Serendipity

Steal Like an Artist: 10 Things Nobody Told You About Being Creative by Austin Kleon

Here’s the story behind this book.  A good friend recommended it over the summer.  I had trouble interloaning it from the library and forgot about it.  Another friend randomly bought me the book you see here.  What’s the connection?  Serendipity!

I’m calling 2013 the year of possibilities.  I’m also searching for my “style.”  This book has helped put it all in perspective.

Favorite quotes from this book:

“The only art I’ll ever study is stuff that I can steal from.”  –David Bowie

“Start copying what you love.  Copy copy copy copy.  At the end of the copy you will find your self.”  –Yohji Yamamoto

(I love Monet.  See my attempt at copying his style here.  But in the end, is it Monet or is it me?)

“The work you do while you procrastinate is probably the work you should be doing for the rest of your life.”  –Jessica Hische

“Avoiding work is the way to focus my mind.”  –Maira Kalman

(See the result of my procrastination here.)

If you’re an artist and unsure of yourself or just unsure of how to begin for the day, read this book.  I highly recommend studying the diagram on pg. 83 😉

I will leave you with a quote from author/illustrator Shaun Tan.  He was a keynote speaker at the SCBWI conference in NY this year, which I was unable to attend.  I would have loved to sit in on his session on “Developing A Personal Style.”  Luckily, someone tweeted about it.

“Your deep style is the intersection of all  the other styles you adopt.”  –Shaun Tan

Now it’s your turn.  Tell me about a “happy accident” you had either in art or in life. 

All Its Birds

brush and ink

“the universe takes care of all its birds.”
Wonder by R. J. Palacio

I recently read Wonder by R. J. Palacio, and I highly recommend it to everyone.  It’s the story of fifth grader Auggie, a boy who was born with a facial deformity, and how he faces the challenges of transitioning from home school to mainstream school.  As I said in my Goodreads review, I think reading this book will help humans learn how to be a little more humane.

When I attended the SCBWI summer conference in L.A. last summer, Gary Schmidt gave the last keynote speech.  He offered the writers in the room some serious advice, which has stuck with me to this day.  And yes, I’m going to quote him once again.  😉  He said, “Write stories to give kids more to be a human being with.”  I think Palacio has done that.  We can, too.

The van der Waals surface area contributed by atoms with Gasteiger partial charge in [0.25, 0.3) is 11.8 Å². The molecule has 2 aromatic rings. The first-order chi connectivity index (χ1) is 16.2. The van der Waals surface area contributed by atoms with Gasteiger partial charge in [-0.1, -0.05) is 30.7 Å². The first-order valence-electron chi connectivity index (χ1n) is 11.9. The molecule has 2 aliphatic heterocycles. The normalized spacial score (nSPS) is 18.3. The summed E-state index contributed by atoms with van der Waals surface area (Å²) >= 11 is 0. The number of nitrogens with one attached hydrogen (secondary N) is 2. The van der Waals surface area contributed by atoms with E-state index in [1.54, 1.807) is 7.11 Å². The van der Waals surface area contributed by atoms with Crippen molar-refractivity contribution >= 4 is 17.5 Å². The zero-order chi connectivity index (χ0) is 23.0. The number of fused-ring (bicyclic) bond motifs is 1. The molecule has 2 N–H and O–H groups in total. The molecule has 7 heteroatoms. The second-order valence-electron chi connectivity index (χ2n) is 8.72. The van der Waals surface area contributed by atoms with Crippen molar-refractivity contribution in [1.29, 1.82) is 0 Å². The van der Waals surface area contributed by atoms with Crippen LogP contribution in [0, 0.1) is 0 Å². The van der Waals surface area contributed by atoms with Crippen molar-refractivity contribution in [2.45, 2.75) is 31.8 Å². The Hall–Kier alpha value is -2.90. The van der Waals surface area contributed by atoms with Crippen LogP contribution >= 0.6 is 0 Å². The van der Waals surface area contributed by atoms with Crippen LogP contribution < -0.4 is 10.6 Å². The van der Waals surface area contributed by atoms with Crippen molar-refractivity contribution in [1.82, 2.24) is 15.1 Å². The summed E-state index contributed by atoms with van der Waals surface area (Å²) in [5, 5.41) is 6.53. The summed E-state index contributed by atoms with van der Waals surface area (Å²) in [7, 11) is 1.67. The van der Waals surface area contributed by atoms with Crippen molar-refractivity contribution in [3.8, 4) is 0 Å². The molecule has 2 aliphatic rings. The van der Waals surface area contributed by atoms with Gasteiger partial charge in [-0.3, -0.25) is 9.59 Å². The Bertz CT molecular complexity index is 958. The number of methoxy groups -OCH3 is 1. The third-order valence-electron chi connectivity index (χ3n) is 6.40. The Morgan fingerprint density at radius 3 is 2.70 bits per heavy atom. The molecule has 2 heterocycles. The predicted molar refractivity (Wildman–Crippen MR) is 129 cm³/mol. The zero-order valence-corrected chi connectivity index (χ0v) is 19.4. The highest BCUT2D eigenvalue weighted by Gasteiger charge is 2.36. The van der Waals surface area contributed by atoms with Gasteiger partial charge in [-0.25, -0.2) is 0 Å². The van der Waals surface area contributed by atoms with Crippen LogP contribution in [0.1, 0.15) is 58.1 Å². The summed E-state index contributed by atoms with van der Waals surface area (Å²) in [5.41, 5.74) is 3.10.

Getting back to the book, my favorite chapter is only one page and is titled, “The Universe.”  The narrator of this section is really questioning how the universe could allow kids like Auggie to exist in the world.  Why do some people get all the luck and others none at all?  I guess it depends on how you look at it and what you define as lucky.  Auggie is lucky enough to have a loving family and support network to protect him and serve as his nest.  He’s also learned to be very strong and brave in his own way.

Here is my favorite quote from the last lines of the chapter:  “maybe it is a lottery, but the universe makes it all even out in the end.  the universe takes care of all its birds.”

This can be a hard concept to accept sometimes.  But I think the more that we believe this and strive to embody this in our world, the more we can make it a reality.  It is our choice.  We all have a responsibility to take care of each other.

“The Terrified Eye”

brush and ink

I’ve been curious about “the terrified eye” (which I kept calling “the terrible eye” and “the terrific eye” by mistake– Don’t you just love “eggcorns” ?) ever since I read Gary Schmidt’s book Okay for Now.  How can you not be concerned with the outcome of this eye?  Which in this case belongs to 8th grade narrator Doug Swieteck, who’s having trouble at home with an abusive father.  He finds solace in art, particularly in viewing Audubon’s illustrations for The Birds of America.  “The terrified eye” both represents the main character’s own situation and that of one of the pictured birds: The Arctic Tern ( Plate CCL).

What is even more interesting is that Schmidt seems to have been fixated on this eye for quite a while now.  It shows up in several of his other books!  In the aforementioned book’s predecessor, The Wednesday Wars, 7th grader Holling Hoodhood is constantly getting the evil eye from his teacher.  She has the habit of rolling her eyes at him, which is not a very teacherly thing to do.  😉  Our other narrator, good old Doug Swieteck, shows up in this book with a BLACK EYE.  And then there are the rats, which just happen to be named after two characters from Shakespeare’s play The Tempest.  I love this line: “I looked back, and there were the demon rats, racing with their scabby paws toward me, their eyes filled with the big M–Murder!–and their pointy heads bobbing up and down with each leap.”  How’s that for imagery?

But we’re not done yet.  The eye shows up in an even earlier work, Lizzie Bright and the Buckminster Boy In this book, 13-year-old Turner Buckminster, a minister’s son mind you, starts out in a new town by getting into a fight.  An elderly neighbor, Mrs. Hurd, gives him some advice on how to handle someone bigger.  “You were supposed to hit that boy in the eye.”  Later on, Turner comes face to face with a whale while out in a boat.  Schmidt not only describes the whale, but also highlights the main character’s deep connection to it.  “Its great fins slapping the water.  and its eye…its eye.”

I decided to study my own “terrified eye” for this sumi-e painting.  I’m drawn to this eye.  Aren’t you?

“Friday Evening Experiments”

brush and ink

One of the most intriguing parts in the book I’m reading, Uncertainty by Jonathan Fields, is about frog levitation.  “What?” you say.  You heard right.